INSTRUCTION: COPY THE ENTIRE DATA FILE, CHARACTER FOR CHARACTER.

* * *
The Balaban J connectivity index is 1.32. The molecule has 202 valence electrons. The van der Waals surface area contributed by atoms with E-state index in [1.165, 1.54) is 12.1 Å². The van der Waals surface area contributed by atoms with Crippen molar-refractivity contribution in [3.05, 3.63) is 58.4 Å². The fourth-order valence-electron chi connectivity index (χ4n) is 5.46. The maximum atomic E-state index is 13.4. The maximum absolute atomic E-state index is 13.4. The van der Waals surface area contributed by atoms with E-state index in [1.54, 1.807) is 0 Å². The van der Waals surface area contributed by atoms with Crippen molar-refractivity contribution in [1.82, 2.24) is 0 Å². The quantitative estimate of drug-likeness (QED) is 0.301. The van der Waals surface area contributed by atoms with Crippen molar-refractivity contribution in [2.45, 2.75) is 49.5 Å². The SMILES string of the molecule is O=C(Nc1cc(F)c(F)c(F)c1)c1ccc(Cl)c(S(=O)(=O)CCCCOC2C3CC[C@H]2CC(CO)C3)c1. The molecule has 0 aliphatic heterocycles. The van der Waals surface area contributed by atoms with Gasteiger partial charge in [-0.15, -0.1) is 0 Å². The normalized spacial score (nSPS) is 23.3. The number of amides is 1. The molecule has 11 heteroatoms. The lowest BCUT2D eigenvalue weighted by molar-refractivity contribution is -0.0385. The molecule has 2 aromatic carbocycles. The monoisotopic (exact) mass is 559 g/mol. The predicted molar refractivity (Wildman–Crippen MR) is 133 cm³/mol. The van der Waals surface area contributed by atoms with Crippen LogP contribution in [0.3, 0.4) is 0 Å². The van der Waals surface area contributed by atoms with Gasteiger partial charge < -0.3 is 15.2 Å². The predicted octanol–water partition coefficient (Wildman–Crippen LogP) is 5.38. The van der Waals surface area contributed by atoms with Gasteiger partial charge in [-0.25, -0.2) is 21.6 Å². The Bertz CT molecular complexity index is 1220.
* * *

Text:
The Balaban J connectivity index is 1.32. The molecule has 202 valence electrons. The van der Waals surface area contributed by atoms with E-state index in [1.165, 1.54) is 12.1 Å². The van der Waals surface area contributed by atoms with Crippen molar-refractivity contribution in [3.05, 3.63) is 58.4 Å². The fourth-order valence-electron chi connectivity index (χ4n) is 5.46. The maximum atomic E-state index is 13.4. The maximum absolute atomic E-state index is 13.4. The van der Waals surface area contributed by atoms with E-state index in [1.54, 1.807) is 0 Å². The van der Waals surface area contributed by atoms with Crippen molar-refractivity contribution in [1.82, 2.24) is 0 Å². The quantitative estimate of drug-likeness (QED) is 0.301. The van der Waals surface area contributed by atoms with Crippen molar-refractivity contribution in [2.45, 2.75) is 49.5 Å². The SMILES string of the molecule is O=C(Nc1cc(F)c(F)c(F)c1)c1ccc(Cl)c(S(=O)(=O)CCCCOC2C3CC[C@H]2CC(CO)C3)c1. The molecule has 0 aliphatic heterocycles. The van der Waals surface area contributed by atoms with Gasteiger partial charge in [-0.15, -0.1) is 0 Å². The normalized spacial score (nSPS) is 23.3. The number of amides is 1. The molecule has 11 heteroatoms. The lowest BCUT2D eigenvalue weighted by molar-refractivity contribution is -0.0385. The molecule has 2 aromatic carbocycles. The monoisotopic (exact) mass is 559 g/mol. The predicted molar refractivity (Wildman–Crippen MR) is 133 cm³/mol. The van der Waals surface area contributed by atoms with Crippen LogP contribution in [0.3, 0.4) is 0 Å². The van der Waals surface area contributed by atoms with Gasteiger partial charge < -0.3 is 15.2 Å². The predicted octanol–water partition coefficient (Wildman–Crippen LogP) is 5.38. The van der Waals surface area contributed by atoms with Gasteiger partial charge in [-0.25, -0.2) is 21.6 Å². The Bertz CT molecular complexity index is 1220.